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Bump Gains Endorsements
By: Bump Campaign On: 04:54PM / Monday November 01, 2010

BOSTON — Suzanne Bump, Democratic candidate for state auditor, has received endorsements from two Latino community organizations, two women's advocacy groups and three LGTB organizations.

MassEquality, the Massachusetts Gay and Lesbian Political Caucus, and Bay State Stonewall Democrats have all endorsed her candidacy.

"This election is critical and we need candidates in office like Suzanne Bump who understand the importance of watching out for all citizens of the commonwealth, including LGBT citizens," said MassEquality Executive Director Kara Suffredini. "Suzanne Bump is someone who, from early in her career, has been very supportive of LGBT people and MassEquality enthusiastically endorses her for state auditor."

Massachusetts Women's Political Caucus and NARAL Pro-Choice Massachusetts have endorsed Bump's candidacy.

"We believe that Suzanne Bump's background and experience make her uniquely qualified to be Massachusetts' next state auditor. She has a strong track record of support for working families and we can count on her to protect the interests of the taxpayer," said MWPC Executive Director Priti Rao. "As former secretary of labor for the commonwealth, she demonstrated that commitment by developing and streamlining programs that resulted in minimized costs and maximized opportunities for workforce and small business development. In this very challenging economy, Suzanne's experience will be an invaluable asset in her role as the state's fiscal watchdog. We proudly support Suzanne Bump for state auditor."

¿Oíste?, a statwide political organization consisting of six regional councils that advances the political, social and economic standing of Latinos and Latinas, and La Semana News, a leading Spanish-language community newspaper in the Boston metro area, have also both endorsed Bump.

Bump has also received the endorsement of the Massachusetts Coalition for New Americans.

"Suzanne Bump has a long history of supporting civil rights and the programs that help all Massachusetts citizens, including immigrants and their families," said Eva Millona, the coalition's executive director.



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1,2,3: Just Say No
By: Editorial On: 04:44PM / Monday November 01, 2010

Question 1

"A jug of wine, a loaf of bread, and thou beside." So goes the famous stanza (or at least one translation of it) from Omar Khayyam's the "Rubaiyat" celebrating the simple necessities of life. There was a time, perhaps, when alcoholic beverages were a necessity. Stored properly, they could last for years — a plus in the pre-refrigeration and soda pop days.

But is it a necessity now? Should it be lumped in with that loaf of bread — or gallon of milk — and be exempt from the state sales tax? We don't think so.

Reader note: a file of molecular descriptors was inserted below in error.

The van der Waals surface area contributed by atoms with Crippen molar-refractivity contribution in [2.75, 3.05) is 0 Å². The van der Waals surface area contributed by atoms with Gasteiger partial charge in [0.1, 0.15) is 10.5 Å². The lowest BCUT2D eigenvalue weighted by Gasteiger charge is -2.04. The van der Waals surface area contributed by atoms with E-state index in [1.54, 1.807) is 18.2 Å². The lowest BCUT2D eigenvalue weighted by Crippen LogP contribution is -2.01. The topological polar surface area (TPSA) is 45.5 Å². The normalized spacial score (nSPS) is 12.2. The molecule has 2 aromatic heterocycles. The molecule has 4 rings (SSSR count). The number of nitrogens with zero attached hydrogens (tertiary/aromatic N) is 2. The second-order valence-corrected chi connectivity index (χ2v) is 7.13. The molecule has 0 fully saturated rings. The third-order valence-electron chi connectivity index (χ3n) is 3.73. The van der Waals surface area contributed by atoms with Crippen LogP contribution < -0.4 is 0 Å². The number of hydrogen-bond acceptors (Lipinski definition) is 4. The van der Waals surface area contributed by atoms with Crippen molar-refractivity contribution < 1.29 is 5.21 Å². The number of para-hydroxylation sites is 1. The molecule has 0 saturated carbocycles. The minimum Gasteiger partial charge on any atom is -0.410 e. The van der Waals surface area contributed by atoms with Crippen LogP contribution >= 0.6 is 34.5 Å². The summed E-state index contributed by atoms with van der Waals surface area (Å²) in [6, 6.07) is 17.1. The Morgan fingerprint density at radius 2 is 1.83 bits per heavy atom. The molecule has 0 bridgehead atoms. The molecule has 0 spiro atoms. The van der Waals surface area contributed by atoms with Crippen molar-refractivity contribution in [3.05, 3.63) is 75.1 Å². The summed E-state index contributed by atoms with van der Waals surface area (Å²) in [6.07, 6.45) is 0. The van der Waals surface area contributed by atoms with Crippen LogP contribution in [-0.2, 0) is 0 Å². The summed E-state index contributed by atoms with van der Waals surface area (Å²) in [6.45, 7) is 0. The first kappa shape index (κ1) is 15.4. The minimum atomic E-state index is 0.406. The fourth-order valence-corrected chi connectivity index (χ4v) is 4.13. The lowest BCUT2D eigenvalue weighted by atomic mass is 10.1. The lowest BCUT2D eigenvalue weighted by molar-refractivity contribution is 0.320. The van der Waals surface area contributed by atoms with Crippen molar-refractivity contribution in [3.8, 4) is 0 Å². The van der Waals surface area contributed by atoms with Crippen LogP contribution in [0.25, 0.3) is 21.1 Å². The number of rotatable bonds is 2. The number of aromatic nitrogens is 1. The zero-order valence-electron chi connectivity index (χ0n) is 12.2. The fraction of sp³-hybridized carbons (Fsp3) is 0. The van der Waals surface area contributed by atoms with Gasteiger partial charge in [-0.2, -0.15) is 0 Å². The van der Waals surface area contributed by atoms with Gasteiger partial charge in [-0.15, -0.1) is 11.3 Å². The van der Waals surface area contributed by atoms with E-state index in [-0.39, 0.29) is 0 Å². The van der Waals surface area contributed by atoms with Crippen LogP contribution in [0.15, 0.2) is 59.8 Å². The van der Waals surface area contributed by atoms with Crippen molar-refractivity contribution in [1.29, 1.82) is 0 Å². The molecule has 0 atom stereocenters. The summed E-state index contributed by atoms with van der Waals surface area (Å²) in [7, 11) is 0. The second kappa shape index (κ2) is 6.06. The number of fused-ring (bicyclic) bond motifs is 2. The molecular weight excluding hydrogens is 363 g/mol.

Question 1 on Tuesday's ballot is asking voters to exempt the retail sale of alcoholic beverages from the 6.25 percent sales tax. The petition question has the support of the Massachusetts Package Store Association, which says the sales tax is an example of double-dipping since an excise tax is paid at the wholesale level.

The imposition of the sales tax on alcoholic beverage sales last year has hurt mom-and-pop stores, especially those along the New Hampshire border, the organization says. Opponents say allowing the exemption will cost $110 million in state revenue, all of it targeted toward treatment programs for kids and adults. These critical services help keep people out of jail, out of the hospital and out of trouble — all of which could cost the state far more in the long term.

The revenues are critical and we think the negative effects not quite so bad — the no-sales-tax boogeyman of New Hampshire rings hollow out here in the northwest corner. Our neighboring states have taxes comparable or higher. Massachusetts' excise tax on both beer and wine is less than the national average; distilled spirits is a bit higher. It comes out to about 10 or 15 cents on bottle of wine — no matter the quality.

This is not the time to be giving out exemptions for package-store purchases. We say vote no on Question 1


Question 2

Question 2 would repeal the state's so-called 40B law that allows nonprofit organizations to build affordable housing under a single comprehensive permit.

Proponents say the law has provided incentives to construct mixed housing with both market rate and affordable units. Opponents say the law hasn't provided housing for the people who need it and has cost citizens in taxes and infrastructure.

The arguments for each side are extensive; Wicked Local has an excellent article on the subject here.

We say vote no on repealing the law. While not perfect, we believe it would be better to review how well it's worked and amend it, rather than toss it out altogether.

Question 3

This citizen's petition would roll back the 6.25 percent sales tax to 3 percent. The measure would save consumers a few bucks at the register and devastate the budgets of towns and cities and throw the state into a budget crisis.